Should we define the base64 notation?

If the SPARQL endpoint doesn't provide a literal inferencing engine, then the modulus should be extracted from the graph, normalised into a big integer (integers without an upper bound), and compared with the values given in the public key certificate. After replacing the ?webid variable in the following query with the required value the Verifying Agent can query the Profile Graph with

PREFIX cert: <http://www.w3.org/ns/auth/cert#>
PREFIX rsa: <http://www.w3.org/ns/auth/rsa#>
SELECT ?m ?e
WHERE {
   [] cert:identity ?webid ;
        rsa:modulus ?m ;
        rsa:public_exponent ?e .
}

Here the verification agent must check that one of the answers for ?m and ?e matches the integer values of the modulus and exponent given in the public key in the certificate.

The public key could be a DSA key. We need to add an ontology for DSA too. What other cryptographic ontologies should we add?

Authorization

This section will explain how a Verification Agent may use the information discovered via a WebID URI to determine if one should be able to access a particular resource. It will explain how a Verification Agent can use links to other RDFa documents to build knowledge about the given WebID.

Secure Communication

This section will explain how an Identification Agent and a Verification Agent may communicate securely using a set of verified identification credentials.

If the Verification Agent has verified that the WebID Profile is owned by the Identification Agent, the Verification Agent SHOULD use the verified public key contained in the Identification Certificate for all TLS-based communication with the Identification Agent. This ensures that both the Verification Agent and the Identification Agent are communicating in a secure manner, ensuring cryptographically protected privacy for both sides.

The WebID Profile

The WebID Profile is a structured document that contains identification credentials for the Identification Agent expressed using the Resource Description Framework [[RDF-CONCEPTS]]. The following sections describe how to express certain common properties that could be used by Verification Agents and other entities that consume a WebID Profile.

The following vocabularies are used in their shortened form in the subsequent sections:

foaf
http://xmlns.com/foaf/0.1/
cert
http://www.w3.org/ns/auth/cert#
rsa
http://www.w3.org/ns/auth/rsa#

Personal Information

Personal details are the most common requirement when registering an account with a website. Some of these pieces of information include an e-mail address, a name and perhaps an avatar image. This section includes properties that SHOULD be used when conveying key pieces of personal information but are NOT REQUIRED to be present in a WebID Profile:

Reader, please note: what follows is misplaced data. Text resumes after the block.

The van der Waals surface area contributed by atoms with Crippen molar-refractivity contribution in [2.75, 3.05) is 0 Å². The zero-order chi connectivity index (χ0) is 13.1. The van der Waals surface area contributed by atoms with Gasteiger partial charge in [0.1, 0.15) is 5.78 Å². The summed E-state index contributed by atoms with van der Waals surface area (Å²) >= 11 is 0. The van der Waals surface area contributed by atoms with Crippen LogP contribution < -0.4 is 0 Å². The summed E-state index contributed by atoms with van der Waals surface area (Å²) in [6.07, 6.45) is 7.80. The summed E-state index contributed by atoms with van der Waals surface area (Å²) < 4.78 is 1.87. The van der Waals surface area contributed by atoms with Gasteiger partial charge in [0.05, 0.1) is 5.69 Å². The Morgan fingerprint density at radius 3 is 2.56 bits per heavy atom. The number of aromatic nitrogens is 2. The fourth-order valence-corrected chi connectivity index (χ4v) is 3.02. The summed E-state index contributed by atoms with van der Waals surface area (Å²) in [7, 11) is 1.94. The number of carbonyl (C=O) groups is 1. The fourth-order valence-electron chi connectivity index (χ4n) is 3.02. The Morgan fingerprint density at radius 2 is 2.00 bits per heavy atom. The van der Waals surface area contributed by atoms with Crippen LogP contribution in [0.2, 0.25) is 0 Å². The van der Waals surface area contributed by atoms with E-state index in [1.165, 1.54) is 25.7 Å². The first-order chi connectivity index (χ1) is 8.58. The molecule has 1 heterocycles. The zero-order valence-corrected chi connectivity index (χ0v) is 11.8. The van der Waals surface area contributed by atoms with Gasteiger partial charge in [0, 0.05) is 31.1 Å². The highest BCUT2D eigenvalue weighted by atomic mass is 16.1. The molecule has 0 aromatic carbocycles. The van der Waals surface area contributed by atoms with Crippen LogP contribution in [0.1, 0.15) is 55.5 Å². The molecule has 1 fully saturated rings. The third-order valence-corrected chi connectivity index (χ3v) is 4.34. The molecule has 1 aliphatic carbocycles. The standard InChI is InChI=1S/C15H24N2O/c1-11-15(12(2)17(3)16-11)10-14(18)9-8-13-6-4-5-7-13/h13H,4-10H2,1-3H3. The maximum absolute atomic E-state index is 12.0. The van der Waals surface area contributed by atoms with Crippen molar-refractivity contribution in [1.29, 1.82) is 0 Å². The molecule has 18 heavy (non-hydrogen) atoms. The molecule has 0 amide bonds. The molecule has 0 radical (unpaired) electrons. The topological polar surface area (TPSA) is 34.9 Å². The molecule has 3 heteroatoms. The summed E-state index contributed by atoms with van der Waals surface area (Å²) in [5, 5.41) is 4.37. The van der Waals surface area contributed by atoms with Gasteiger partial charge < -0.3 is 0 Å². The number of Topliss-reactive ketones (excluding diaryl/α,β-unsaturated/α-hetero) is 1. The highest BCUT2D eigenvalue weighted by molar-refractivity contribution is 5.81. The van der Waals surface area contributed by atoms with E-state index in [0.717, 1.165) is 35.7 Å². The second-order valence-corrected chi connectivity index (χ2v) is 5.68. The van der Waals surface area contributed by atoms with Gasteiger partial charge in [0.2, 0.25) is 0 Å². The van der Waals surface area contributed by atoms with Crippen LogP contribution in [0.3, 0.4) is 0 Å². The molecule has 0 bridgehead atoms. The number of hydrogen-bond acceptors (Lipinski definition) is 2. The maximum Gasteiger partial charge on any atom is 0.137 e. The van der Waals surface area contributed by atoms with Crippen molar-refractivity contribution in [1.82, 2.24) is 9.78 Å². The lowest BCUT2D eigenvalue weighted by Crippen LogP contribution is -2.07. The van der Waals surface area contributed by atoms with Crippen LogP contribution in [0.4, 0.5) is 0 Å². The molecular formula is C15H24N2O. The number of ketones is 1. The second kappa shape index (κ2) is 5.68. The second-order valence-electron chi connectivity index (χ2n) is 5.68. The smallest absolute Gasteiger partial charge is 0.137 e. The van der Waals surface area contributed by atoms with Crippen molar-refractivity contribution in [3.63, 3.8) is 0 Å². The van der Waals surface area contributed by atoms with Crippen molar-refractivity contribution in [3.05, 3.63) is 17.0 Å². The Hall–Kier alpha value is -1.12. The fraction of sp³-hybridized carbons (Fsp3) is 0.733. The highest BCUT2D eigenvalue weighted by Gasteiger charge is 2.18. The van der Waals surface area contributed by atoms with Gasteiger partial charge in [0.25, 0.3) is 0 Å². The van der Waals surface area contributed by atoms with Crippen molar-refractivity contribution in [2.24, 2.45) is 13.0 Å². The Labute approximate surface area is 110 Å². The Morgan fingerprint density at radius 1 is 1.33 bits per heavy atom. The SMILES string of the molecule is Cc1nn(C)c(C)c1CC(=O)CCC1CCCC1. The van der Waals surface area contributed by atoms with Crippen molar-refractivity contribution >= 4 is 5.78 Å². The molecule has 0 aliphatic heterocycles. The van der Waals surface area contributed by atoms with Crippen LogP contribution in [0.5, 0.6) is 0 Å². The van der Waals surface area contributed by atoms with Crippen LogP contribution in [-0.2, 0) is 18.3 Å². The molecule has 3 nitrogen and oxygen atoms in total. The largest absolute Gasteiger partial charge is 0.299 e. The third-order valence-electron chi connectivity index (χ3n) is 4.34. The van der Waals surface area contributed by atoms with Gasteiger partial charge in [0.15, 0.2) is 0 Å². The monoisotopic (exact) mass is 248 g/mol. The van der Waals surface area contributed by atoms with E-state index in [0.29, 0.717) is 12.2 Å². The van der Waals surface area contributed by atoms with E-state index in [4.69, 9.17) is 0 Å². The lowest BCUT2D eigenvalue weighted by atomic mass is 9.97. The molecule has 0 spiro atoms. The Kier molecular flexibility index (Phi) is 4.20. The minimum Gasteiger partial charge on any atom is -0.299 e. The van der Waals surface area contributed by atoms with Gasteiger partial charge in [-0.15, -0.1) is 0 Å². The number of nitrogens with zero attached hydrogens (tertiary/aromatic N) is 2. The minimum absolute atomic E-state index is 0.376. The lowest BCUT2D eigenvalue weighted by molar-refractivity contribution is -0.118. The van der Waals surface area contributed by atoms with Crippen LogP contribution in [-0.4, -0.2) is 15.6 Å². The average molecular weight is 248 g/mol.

foaf:mbox
The e-mail address that is associated with the WebID URI.
foaf:name
The name that is most commonly used to refer to the individual or agent.
foaf:depiction
An image representation of the individual or agent.

Cryptographic Details

Cryptographic details are important when Verification Agents and Identification Agents interact. The following properties SHOULD be used when conveying cryptographic information in WebID Profile documents:

rsa:RSAPublicKey
Expresses an RSA public key. The RSAPublicKey MUST specify the rsa:modulus and rsa:public_exponent properties.
cert:identity
Used to associate an RSAPublicKey with a WebID URI. A WebID Profile MUST contain at least one RSAPublicKey that is associated with the corresponding WebID URI.

Change History

2011-02-10 Move to W3C WebID XG. Updates from previous unofficial WebID group include changes on RDF/XML publishing in HTML, clarification on multiple SAN URIs and WebID verification steps.

2010-08-09 Updates from WebID community: moved OpenID/OAuth sections to separate document, switched to the URI terminology instead of URL, added "Creating the certificate" and "Publishing the WebID Profile document" sections with a WebID graph and serializations in Turtle and RDFa, improved SPARQL queries using literal notation with cert datatypes, updated list of contributors, and many other fixes.

2010-07-25 Added WebID Profile section.

2010-07-18 Updates from WebID community related to RDF/XML support, authentication sequence corrections, abstract and introduction updates.

2010-07-11 Initial version.

Acknowledgments

The following people have been instrumental in providing thoughts, feedback, reviews, criticism and input in the creation of this specification: